Like Arrigo's war scenario.
I'll call my previous post "Chapter 1: History Breaks (pre-1991)"...
Those events would activate a lot of the events that we've discussed in multiple threads before the Alpha — how the "End of History" policies are not introduced, how Western politicians do not start cashing in on the "Peace Dividend", how development and introduction of new systems does not hit a brick wall, how perfectly good systems are not scrapped prematurely...
And for this second part; it is really just off the top of my head, my fingers sort of just continued typing... So, if the previous was a rough sketch, then this is really little more than semi-coherent rambling. I haven't even begun thinking about the simultaneous global or even European scenario. As before — there are people I'd need to confer with to turn it into something sensible.
But I ... think there may be a grain of something in there, somewhere:
So, for my "Chapter 2: Prelude to War (1991-1997)":
In spite of Jaruzelski trying — somewhat half-heartedly, in retrospect — to impose a harder regime and revert from some of the liberal reforms introduced during the mid-80's without interfering with too many of the economic ones, Poland continues to be the enfant terrible of the Communist Bloc. The massive economic crisis breeds widespread dissent, despite food and industrial aid programmes from the Soviet Union (who themselves are fighting similar problems) and draconic measures to quell the kleptocracy and black markets that siphon resources from the State's central planning.
The elections of June 1989 had taken place, with Solidarity as clear winner, but almost immediately afterward, the results are overturned and Solidarity again outlawed, with Walesa put into prison for three years. However, the leading Solidarity candidates elect to go underground, and form a "Shadow Government" that purports to be Poland's "only legal Government". Many countries formally recognise it as such.
In the meanwhile, Soviet complaints about the "blatant imperialist aggression evidenced by the illegal annexation of the DDR by the BRD" grow in volume and intensity. Voices in the Presidium and Central Command talk increasingly about "liberating" DDR. No formal decision is made to do so, but in 1994 plans are nevertheless drafted, based on a swift push that would (so it is thought) take NATO by surprise and reclaim at least 85% of DDR's territory, presenting the West with a fait accompli. Being inherently divided and therefore weak, NATO would obviously whine about it, but not take further action. The plans are quickly put into a drawer, as most recognise the strong whiff of rhetorical wishful thinking emanating from it.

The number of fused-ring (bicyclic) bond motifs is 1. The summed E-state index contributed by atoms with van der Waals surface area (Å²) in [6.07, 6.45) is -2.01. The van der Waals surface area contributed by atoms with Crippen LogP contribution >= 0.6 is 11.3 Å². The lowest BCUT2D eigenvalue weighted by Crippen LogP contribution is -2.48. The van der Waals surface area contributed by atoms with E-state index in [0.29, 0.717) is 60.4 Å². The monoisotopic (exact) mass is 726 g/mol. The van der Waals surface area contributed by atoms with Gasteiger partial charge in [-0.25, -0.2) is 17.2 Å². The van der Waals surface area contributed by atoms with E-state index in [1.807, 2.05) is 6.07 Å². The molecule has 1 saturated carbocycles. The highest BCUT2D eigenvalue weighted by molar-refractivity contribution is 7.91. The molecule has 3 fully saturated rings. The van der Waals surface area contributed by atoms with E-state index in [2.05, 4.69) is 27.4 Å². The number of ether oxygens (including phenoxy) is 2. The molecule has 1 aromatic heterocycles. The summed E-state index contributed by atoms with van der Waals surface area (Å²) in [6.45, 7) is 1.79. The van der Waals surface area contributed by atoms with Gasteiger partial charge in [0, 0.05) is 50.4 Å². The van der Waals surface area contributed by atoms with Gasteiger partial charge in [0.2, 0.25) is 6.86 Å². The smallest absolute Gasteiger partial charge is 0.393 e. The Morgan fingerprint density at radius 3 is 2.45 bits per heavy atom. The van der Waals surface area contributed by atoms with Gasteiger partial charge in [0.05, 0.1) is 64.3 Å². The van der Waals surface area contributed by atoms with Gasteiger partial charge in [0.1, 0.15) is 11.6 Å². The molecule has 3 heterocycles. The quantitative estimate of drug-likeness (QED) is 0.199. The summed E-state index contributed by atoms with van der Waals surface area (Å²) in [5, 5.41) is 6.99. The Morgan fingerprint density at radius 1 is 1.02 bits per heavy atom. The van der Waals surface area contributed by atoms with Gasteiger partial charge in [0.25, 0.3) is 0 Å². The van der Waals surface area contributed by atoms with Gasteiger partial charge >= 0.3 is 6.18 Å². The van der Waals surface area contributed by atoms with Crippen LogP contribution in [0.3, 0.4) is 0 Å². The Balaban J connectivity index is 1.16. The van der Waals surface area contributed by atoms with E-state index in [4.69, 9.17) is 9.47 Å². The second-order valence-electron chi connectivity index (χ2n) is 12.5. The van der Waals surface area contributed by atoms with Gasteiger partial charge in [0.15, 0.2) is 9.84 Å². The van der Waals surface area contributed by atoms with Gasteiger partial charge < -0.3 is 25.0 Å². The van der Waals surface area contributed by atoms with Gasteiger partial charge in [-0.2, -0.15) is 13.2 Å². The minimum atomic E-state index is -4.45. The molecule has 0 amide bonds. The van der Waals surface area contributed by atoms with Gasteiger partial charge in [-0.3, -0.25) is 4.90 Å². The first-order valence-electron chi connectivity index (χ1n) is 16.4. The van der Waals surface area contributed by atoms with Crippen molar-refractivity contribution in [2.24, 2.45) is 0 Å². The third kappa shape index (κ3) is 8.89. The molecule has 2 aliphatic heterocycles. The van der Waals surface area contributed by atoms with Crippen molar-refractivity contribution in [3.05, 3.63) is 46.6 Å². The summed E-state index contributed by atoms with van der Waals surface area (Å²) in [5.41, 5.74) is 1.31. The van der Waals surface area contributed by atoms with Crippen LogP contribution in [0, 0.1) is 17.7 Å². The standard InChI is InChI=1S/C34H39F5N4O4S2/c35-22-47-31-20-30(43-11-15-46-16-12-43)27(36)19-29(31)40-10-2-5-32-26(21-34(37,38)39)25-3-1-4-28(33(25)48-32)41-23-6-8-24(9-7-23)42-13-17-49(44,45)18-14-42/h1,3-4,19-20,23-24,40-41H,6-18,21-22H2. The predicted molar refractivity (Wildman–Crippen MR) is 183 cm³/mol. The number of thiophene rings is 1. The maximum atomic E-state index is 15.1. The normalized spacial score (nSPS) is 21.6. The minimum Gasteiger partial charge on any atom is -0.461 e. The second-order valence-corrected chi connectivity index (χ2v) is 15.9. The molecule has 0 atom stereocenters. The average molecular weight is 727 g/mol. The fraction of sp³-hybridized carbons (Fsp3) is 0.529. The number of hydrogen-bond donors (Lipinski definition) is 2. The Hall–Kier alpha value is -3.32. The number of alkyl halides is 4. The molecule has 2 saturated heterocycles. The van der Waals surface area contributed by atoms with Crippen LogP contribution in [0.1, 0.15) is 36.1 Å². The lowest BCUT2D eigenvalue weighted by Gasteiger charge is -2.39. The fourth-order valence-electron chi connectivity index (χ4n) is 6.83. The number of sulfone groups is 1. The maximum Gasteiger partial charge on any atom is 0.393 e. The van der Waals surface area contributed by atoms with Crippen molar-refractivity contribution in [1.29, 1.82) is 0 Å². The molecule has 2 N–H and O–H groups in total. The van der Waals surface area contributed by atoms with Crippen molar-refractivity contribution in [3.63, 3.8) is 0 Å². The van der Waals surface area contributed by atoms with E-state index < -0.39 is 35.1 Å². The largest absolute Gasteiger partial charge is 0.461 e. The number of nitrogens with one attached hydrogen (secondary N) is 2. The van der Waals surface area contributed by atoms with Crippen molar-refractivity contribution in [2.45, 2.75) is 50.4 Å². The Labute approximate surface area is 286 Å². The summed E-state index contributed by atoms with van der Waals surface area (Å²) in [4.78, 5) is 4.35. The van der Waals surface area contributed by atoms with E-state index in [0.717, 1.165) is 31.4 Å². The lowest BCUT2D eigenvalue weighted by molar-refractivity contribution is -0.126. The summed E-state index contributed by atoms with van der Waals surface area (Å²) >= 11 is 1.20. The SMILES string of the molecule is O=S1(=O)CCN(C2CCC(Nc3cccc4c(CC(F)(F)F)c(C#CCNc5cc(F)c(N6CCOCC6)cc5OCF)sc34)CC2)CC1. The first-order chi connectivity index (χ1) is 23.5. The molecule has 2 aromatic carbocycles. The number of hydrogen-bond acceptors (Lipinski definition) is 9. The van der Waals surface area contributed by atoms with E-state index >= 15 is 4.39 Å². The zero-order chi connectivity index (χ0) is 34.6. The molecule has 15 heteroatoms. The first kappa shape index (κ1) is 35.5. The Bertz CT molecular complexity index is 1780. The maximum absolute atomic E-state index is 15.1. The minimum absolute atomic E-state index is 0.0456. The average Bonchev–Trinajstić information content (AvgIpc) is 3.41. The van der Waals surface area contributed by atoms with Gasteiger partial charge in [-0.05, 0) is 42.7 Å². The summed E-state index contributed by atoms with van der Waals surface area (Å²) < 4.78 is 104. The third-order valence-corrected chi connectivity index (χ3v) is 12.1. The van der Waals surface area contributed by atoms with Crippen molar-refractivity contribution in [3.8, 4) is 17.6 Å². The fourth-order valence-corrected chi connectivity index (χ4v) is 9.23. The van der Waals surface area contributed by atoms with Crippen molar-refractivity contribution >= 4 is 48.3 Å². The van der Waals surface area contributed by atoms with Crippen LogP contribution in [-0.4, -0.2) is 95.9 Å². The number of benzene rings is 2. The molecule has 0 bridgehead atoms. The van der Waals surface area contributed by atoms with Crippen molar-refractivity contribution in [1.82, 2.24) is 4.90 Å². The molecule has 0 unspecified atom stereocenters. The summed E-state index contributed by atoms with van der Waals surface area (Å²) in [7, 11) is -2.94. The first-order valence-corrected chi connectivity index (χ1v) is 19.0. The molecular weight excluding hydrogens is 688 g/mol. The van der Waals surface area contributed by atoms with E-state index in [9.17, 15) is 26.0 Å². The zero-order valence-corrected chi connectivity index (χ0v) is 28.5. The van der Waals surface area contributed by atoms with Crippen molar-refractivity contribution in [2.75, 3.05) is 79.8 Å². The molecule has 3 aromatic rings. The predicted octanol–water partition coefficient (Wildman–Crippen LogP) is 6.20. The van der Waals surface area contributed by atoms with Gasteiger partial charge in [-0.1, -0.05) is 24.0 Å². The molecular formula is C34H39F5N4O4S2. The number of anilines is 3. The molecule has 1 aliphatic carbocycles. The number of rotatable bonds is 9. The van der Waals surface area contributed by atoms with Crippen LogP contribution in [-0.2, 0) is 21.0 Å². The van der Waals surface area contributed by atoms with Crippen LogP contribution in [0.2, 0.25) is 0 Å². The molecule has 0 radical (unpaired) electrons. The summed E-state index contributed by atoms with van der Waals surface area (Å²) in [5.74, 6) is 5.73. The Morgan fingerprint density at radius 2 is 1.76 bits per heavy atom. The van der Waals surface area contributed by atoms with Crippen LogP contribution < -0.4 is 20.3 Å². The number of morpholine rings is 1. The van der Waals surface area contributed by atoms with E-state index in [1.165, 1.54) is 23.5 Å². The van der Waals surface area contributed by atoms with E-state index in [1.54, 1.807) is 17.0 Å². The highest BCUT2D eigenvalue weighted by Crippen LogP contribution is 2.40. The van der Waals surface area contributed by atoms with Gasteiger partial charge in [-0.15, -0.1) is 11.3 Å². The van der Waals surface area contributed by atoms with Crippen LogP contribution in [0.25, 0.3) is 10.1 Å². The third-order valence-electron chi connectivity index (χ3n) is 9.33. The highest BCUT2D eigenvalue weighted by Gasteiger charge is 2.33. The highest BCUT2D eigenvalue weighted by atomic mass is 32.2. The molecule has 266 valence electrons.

Back in Poland, Walesa was freed from prison in 1992, and promptly joined the rest of the underground Government as its President. In 1995, the Solidarity Shadow Government decides to approach the West and seek support for an intervention to liberate Poland from its "illegal" government and Soviet oppression. The Soviet-recognised government gets wind of this, and redoubles its efforts to hunt down the Shadow Government. With the Brezhnev Doctrine firmly re-established, the consequence of such an action are all too clear. Poland goes back to indefinite martial law.
In 1996, the Warsaw Pact moves substantial forces into Poland. The formal reason for this is to quell any secessionist tendencies, but in the background also lurk the plans from 1994 that someone dusted off. With the economic difficulties escalating and war seemingly at the door, several Warsaw Pact countries, among them the USSR and Poland, switch to war economy.
Knowing that the Soviet Union and the rest of the Warsaw Pact countries don't recognise the German reunification, NATO begins reinforcing its forces in Central Europe as a precautionary measure when they receive intelligence of these developments.
The Polish Shadow Government's talks with the West haven't really led anywhere substantial — minor clandestine aid from intelligence services that has enabled them to stay underground is pretty much the extent of it — but when they learn through back channels that NATO is moving forces toward the Polish border, lacking the bigger picture and feeling the pressure of the intensified manhunt most acutely, they interpret it as a positive sign. This misapprehension spreads as a rumour outside the circle, and eventually reaches the ears of the security services. As a result, the formal government, and then Moscow, find themselves unable to ignore the possibility that the NATO deployments actually are preparations for an invasion.
Thus, when 1997 dawns, Europe is one big, dry powder keg, just waiting for a spark.
When Pact aerial surveillance shows an American tank battalion advancing in formation (they are on exercise) and report this, it is interpreted as the launching move of the invasion. In response, elements of the Soviet tank brigade guarding that sector are deployed toward the border to intercept. Joint STARS detects this rapid redeployment, and this is immediately interpreted as an offensive.
And up goes the balloon.
After the initial exchange, with the US President on the Hotline assuring them that this was a misunderstanding, the Warsaw Pact leadership decides to formally declare war on NATO. Misunderstanding or not — at that point, with the risk of Polish secession, a civilian economy about to fall apart, the need to repair the prestige loss of the illegally annexed DDR, a population desperately in need of having its ire directed somewhere other than its leaders, and the ever overarching imperative to move Russia's sphere of influence closer to the Atlantic, the Pact perceives it has more to gain by fighting the war they had prepared for, at last. And thus the first offensive is launched.
[i]Before[/i] clicking that response button — [i]are you sure you actually [b]read[/b] it?[/i]
...[i]and[/i] checked if something more was posted on the subject [b]after[/b] it?